and no guarantee. These processing guarantees are related to the fault recovery methods implemented by the system. These
recovery methods have been categorized as Precise Recovery, Rollback Recovery and Gap Recovery[16]. In precise recovery
there is no evidence of a failure afterwards except some increase in latency, hence this provides exactly once semantics. In
Rollback recovery the information flowing through the system is not lost but there can be effects to the system other than an
increase in latency. For example, information may be processed more than once when a failure happens. This means rollback
recovery can provide at least once semantics. In Gap recovery the loss of information is expected and provides no guarantees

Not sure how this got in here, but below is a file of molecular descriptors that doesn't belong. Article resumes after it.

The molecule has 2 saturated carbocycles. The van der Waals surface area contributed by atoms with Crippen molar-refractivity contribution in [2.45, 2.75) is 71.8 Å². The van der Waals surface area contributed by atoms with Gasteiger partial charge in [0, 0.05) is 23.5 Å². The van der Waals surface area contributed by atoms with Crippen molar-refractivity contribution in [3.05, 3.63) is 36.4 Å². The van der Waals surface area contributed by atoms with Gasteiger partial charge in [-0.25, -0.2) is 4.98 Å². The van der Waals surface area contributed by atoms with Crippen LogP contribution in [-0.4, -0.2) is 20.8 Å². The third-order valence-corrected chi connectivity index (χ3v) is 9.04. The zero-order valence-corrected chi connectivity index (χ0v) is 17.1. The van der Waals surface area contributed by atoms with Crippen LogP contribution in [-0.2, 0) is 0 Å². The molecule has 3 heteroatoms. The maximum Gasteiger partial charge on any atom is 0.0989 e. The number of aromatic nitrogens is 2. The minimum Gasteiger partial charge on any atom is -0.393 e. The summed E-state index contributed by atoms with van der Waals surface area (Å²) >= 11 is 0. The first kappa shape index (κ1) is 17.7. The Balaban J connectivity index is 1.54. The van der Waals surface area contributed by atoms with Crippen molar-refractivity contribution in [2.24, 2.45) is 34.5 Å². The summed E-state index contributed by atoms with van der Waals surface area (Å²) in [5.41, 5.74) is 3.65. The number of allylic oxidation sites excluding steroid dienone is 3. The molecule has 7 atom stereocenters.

about message processing.
There are several methods of achieving processing guarantees in streaming environments. The more traditional approaches
are to use active backup nodes, passive backup nodes, upstream backup or amnesia. Amnesia provides gap recovery with the
least overhead. The other three approaches can be used to offer both precise recovery and rollback recovery. All these methods
assume that there are parallel nodes running in the system and these can take over the responsibility of a failed task.
Before providing message processing guarantees, systems should be able to recover from faults. If a system cannot recover
automatically from a fault while in operation, it has to be manually maintained in a large cluster environment, which is not a
practical approach. Almost all the modern distributed processing systems provide the ability to recover automatically from
faults like node failures and network partitions. Now let’s look at how the five frameworks we examine in this paper provide